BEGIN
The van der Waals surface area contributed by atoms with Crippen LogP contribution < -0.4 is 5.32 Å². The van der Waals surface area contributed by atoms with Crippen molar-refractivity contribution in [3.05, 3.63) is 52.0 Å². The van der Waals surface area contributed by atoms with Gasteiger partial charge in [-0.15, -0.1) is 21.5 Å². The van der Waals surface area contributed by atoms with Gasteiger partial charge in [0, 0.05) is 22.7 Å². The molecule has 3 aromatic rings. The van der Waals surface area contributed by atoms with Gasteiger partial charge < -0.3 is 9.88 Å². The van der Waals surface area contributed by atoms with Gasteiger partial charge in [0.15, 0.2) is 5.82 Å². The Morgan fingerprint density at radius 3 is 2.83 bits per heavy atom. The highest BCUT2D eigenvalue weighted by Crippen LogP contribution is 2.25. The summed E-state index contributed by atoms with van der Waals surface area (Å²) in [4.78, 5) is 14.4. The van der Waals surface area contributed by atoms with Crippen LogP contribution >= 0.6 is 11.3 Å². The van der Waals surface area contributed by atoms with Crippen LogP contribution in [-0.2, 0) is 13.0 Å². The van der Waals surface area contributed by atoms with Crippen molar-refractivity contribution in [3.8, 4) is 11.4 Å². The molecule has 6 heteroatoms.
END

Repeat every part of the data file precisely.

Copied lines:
The van der Waals surface area contributed by atoms with Crippen LogP contribution < -0.4 is 5.32 Å². The van der Waals surface area contributed by atoms with Crippen molar-refractivity contribution in [3.05, 3.63) is 52.0 Å². The van der Waals surface area contributed by atoms with Gasteiger partial charge in [-0.15, -0.1) is 21.5 Å². The van der Waals surface area contributed by atoms with Gasteiger partial charge in [0, 0.05) is 22.7 Å². The molecule has 3 aromatic rings. The van der Waals surface area contributed by atoms with Gasteiger partial charge < -0.3 is 9.88 Å². The van der Waals surface area contributed by atoms with Gasteiger partial charge in [0.15, 0.2) is 5.82 Å². The Morgan fingerprint density at radius 3 is 2.83 bits per heavy atom. The highest BCUT2D eigenvalue weighted by Crippen LogP contribution is 2.25. The summed E-state index contributed by atoms with van der Waals surface area (Å²) in [4.78, 5) is 14.4. The van der Waals surface area contributed by atoms with Crippen LogP contribution >= 0.6 is 11.3 Å². The van der Waals surface area contributed by atoms with Crippen LogP contribution in [-0.2, 0) is 13.0 Å². The van der Waals surface area contributed by atoms with Crippen molar-refractivity contribution in [3.8, 4) is 11.4 Å². The molecule has 6 heteroatoms.